For more information, see the American Institute of Constructors website.

Electrical & Instrumentation Pipeline Technician: Topics covered on exam include: Pipeline E & I Safety, Electrical Theory & General Knowledge, Inspect Test and Calibrate Pressure Switches and Transmitters, Test Overfill Protective Devices, Inspect and Calibrate Overfill Protective Devices, Verify or Set Protection Parameters for Programmable Controllers and/or other Instrumentation Control Loops, Actuator/Operator Adjustment, CPM Leak Detection, Maintain Fixed Gas Detection Equipment.

For more information, see the National Center for Construction Education and Research website.

Certification in Construction Materials - Asphalt: This certification program was designed for field and laboratory technicians engaged specifically in the testing and inspection of construction materials.

For more information, see the National Institute for Certification in Engineering Technologies website.

Certification in Construction Materials - Concrete: This certification program was designed for field and laboratory technicians engaged in the testing and inspection of construction materials.

For more information, see the National Institute for Certification in Engineering Technologies website.

Certification in Construction Materials - Soils: This certification program was designed for field and laboratory technicians engaged in the testing and inspection of construction materials.

For more information, see the National Institute for Certification in Engineering Technologies website.

Stormwater and Wastewater System Inspection: This certification program is designed for engineering technicians engaged in the inspection of stormwater and wastewater systems and is applicable to both private and public sector technicians.

For more information, see the National Institute for Certification in Engineering Technologies website.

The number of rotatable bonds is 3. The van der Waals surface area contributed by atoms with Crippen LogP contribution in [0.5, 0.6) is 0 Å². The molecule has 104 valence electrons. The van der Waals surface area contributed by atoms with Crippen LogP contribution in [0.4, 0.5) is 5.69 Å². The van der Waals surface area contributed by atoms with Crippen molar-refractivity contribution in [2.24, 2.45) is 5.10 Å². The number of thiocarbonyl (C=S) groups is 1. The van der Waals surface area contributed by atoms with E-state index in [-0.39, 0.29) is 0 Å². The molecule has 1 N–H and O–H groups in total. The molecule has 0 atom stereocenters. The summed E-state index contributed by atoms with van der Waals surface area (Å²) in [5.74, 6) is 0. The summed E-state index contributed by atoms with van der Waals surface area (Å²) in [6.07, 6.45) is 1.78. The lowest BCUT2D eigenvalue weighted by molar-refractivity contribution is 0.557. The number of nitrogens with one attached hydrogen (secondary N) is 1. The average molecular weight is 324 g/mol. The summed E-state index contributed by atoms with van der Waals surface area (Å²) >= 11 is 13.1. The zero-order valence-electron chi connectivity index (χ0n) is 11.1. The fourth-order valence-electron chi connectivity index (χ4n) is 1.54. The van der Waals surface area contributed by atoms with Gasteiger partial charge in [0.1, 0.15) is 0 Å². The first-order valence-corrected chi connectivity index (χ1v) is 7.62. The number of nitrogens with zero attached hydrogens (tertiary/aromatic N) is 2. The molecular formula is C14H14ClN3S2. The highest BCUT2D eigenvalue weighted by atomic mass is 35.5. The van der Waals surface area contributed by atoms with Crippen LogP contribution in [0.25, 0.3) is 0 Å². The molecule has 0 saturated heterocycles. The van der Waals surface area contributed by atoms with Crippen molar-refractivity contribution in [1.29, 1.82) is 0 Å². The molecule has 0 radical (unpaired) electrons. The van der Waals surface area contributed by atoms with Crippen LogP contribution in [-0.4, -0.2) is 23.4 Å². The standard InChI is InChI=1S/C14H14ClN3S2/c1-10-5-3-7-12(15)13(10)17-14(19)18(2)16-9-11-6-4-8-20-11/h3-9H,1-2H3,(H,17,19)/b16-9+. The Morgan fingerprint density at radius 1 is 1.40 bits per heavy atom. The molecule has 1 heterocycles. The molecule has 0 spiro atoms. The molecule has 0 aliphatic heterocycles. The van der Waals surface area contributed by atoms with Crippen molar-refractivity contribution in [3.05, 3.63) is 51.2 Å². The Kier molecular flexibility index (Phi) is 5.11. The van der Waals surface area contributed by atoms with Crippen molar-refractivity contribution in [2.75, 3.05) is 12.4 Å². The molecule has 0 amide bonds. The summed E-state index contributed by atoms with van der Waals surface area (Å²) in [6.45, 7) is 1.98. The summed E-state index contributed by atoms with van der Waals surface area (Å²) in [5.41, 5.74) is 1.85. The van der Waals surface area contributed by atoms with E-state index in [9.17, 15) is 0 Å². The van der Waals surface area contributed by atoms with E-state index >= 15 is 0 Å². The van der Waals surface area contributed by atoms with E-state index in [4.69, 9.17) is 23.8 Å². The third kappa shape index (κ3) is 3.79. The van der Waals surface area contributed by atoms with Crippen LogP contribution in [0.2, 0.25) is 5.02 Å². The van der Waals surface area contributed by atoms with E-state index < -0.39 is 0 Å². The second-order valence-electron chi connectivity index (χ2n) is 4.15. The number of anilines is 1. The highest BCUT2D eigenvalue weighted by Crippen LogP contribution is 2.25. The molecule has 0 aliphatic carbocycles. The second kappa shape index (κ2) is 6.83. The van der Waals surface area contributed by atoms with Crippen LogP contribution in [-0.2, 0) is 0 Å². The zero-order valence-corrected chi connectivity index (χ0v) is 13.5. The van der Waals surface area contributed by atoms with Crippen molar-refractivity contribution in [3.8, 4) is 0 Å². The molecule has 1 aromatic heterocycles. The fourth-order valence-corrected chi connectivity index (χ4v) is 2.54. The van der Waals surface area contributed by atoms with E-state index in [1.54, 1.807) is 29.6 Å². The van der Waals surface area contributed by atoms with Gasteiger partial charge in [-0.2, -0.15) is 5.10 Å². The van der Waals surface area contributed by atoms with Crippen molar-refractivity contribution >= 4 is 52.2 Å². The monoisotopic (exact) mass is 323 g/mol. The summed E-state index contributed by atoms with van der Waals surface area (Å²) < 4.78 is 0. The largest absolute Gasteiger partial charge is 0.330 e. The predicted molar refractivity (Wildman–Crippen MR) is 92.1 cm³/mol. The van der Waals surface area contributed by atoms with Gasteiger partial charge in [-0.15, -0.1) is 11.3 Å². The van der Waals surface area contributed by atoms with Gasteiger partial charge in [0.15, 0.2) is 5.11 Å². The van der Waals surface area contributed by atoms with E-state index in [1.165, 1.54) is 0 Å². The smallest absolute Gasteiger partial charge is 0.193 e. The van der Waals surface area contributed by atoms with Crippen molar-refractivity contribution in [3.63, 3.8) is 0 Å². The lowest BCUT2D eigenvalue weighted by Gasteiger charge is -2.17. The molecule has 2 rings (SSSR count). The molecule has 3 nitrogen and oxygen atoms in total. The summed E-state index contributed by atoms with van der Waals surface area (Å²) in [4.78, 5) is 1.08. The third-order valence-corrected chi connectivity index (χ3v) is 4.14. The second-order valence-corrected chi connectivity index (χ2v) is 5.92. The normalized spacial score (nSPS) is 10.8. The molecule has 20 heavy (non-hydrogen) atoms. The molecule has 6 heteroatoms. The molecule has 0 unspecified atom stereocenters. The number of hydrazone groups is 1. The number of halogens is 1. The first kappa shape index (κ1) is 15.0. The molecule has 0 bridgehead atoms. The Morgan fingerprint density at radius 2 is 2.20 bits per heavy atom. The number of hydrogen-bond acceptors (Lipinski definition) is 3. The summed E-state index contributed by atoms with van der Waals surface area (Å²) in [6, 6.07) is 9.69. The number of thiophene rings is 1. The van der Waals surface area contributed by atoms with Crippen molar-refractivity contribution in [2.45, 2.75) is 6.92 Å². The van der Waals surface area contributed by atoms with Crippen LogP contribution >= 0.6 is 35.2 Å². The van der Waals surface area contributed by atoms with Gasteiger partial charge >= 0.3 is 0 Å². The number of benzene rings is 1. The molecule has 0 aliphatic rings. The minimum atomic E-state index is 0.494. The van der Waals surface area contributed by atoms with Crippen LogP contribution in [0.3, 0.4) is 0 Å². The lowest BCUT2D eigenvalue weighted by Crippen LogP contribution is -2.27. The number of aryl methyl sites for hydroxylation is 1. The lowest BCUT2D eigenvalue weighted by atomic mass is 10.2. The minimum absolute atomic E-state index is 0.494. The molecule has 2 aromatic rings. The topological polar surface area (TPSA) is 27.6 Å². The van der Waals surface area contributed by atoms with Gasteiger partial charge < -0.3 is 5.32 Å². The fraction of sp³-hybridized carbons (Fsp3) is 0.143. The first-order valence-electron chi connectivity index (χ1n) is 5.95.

Environmental Technician: NREP provides an Environmental Registry listing for individuals conducting environmental technician job functions.

For more information, see the National Registry of Environmental Professionals website.

LOCATION INFORMATION: Little Rock, Arkansas

Little Rock, Arkansas
Little Rock, Arkansas photo by Broooooooce

Little Rock is located in Pulaski County, Arkansas. It has a population of over 189,515, which has grown by 3.5% in the past ten years. The cost of living index in Little Rock, 87, is well below the national average. New single-family homes in Little Rock cost $236,400 on average, which is far greater than the state average. In 2008, three hundred sixty-one new homes were built in Little Rock, down from seven hundred thirty-one the previous year.

The top three industries for women in Little Rock are health care, educational services, and public administration. For men, it is health care, professional, scientific, and technical services, and construction. The average commute to work is about 20 minutes. More than 35.5% of Little Rock residents have a bachelor's degree, which is higher than the state average. The percentage of residents with a graduate degree, 13.4%, is higher than the state average.

The unemployment rate in Little Rock is 6.1%, which is less than Arkansas's average of 6.9%.

The percentage of Little Rock residents that are affiliated with a religious congregation, 59.1%, is more than both the national and state average. Macedonia Spiritual Church, Baseline Christian Church and Baseline Missionary Baptist Church are all churches located in Little Rock. The largest religious groups are the Southern Baptist Convention, the United Methodist Church and the Catholic Church.

Little Rock is home to the Rock Creek Golf Course and the Barton Coliseum as well as McArthur Park Historic District and Meriwether Park. Shopping malls in the area include Mainstreet Market Shopping Center, Market Street Plaza Shopping Center and Markham Plaza Shopping Center. Visitors to Little Rock can choose from LA Quinta - Inns- Medical Center Area, Hampton Inn & Suites and Acme Motel for temporary stays in the area.